- (4) For the purposes of this paragraph, a ‘table meal’ is a meal eaten by a person seated at a table, or at a counter or other structure which serves the purposes of a table and is not used for the service of refreshments for consumption by persons not seated at a table or structure serving the purposes of a table.
‘Our R-rate is plummeting thanks to the public. Lets see if they try to point score again, as we head nearer Tier 2. We will keep fighting.’
In the capital there was a mixed reaction with Londoners both relieved to have ducked Tier 3 but fearful that even Tier 2 restrictions could throttle the engine of the UK economy.
The borough of Westminster, in the heart of the city and boasting a vibrant nightlife, announced it was planning to relaunch its successful al-fresco dining initiative.
Rachael Robathan, leader of Westminster City Council, said: ‘Tier two status still leaves an incredibly challenging few months ahead for our thousands of pubs and bars.
‘Our priority as a council is to do everything we can to help them survive including extending the capital’s most expansive al-fresco dining scheme into the winter so that households can enjoy hospitality together outdoors in safety.’
Leading restaurateur Richard Caring, who owns chains including The Ivy and Bill’s, said he was ‘very glad’ that London was in Tier 2, but if it had gone into Tier 3 then ‘we might as well have turned out the lights’.
He told MailOnline: ‘These so-called politicians are advised purely by scientists and not commercial reality. They are destroying people faster than this virus.’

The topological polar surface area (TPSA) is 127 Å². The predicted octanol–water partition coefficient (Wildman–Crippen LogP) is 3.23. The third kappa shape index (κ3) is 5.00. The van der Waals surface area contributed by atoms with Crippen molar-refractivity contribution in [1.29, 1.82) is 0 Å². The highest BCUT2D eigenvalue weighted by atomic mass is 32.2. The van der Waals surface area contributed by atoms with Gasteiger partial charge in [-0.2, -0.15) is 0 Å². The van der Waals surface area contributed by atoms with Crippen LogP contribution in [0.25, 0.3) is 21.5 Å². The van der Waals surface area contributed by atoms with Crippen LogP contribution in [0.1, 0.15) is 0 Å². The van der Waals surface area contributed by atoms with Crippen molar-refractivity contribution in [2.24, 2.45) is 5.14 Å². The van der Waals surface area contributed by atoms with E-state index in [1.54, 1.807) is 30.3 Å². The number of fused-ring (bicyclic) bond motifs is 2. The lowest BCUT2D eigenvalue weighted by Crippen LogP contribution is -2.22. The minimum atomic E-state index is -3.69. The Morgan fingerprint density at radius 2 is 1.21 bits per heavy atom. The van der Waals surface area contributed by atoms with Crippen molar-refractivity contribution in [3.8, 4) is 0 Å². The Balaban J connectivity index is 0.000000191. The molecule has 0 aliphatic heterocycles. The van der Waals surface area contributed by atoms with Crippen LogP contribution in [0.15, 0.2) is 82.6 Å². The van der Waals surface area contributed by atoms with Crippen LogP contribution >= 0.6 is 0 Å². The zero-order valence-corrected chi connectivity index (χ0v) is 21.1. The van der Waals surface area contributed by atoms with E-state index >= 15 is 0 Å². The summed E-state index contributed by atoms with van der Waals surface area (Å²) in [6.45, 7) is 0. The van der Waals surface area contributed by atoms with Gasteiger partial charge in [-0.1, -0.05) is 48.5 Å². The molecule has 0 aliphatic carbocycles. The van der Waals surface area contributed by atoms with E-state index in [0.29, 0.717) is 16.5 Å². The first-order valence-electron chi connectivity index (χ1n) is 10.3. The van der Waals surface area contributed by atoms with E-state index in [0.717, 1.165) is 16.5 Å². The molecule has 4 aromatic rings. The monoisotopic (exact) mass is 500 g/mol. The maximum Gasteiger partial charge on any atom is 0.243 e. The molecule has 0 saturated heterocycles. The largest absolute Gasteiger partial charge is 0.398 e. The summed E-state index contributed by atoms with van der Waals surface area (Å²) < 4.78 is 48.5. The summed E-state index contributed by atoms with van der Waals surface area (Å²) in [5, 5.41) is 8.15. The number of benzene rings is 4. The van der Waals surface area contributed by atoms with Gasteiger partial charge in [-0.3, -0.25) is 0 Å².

Mr Caring added: ‘The fact that these infections are falling so fast, it’s short sighted and ignorant what they’ve done in Manchester, Leeds and Birmingham.
‘That’s signing a death warrant for those areas which have been on their knees since March.’
The Campaign for Pubs, the Forum of British Pubs, and the British Pub Federation have launched a petition calling on the Government to set out an urgent package of support for the trade.
Pubs and restaurants have borne the brunt of restrictions throughout the pandemic and were shuttered in both national lockdowns.
The handful of pubs in Tier 1, however, were unsurprisingly bullish about the coming months.
Victoria Calder, who runs the Anchor and the Pier View in Cowes, and the Lifeboat in East Cowes, on the Isle of Wight told MailOnline: ‘It’s excellent news and we’re very pleased indeed.
‘There’s quite a lot of regulars who come in the day and just like to have a drink and would have been disappointed if they couldn’t do that.
‘Also in Tier 2 you can’t mix households, which is not good with Christmas party season coming up, but since the announcement this morning we’ve had the phone ringing constantly.’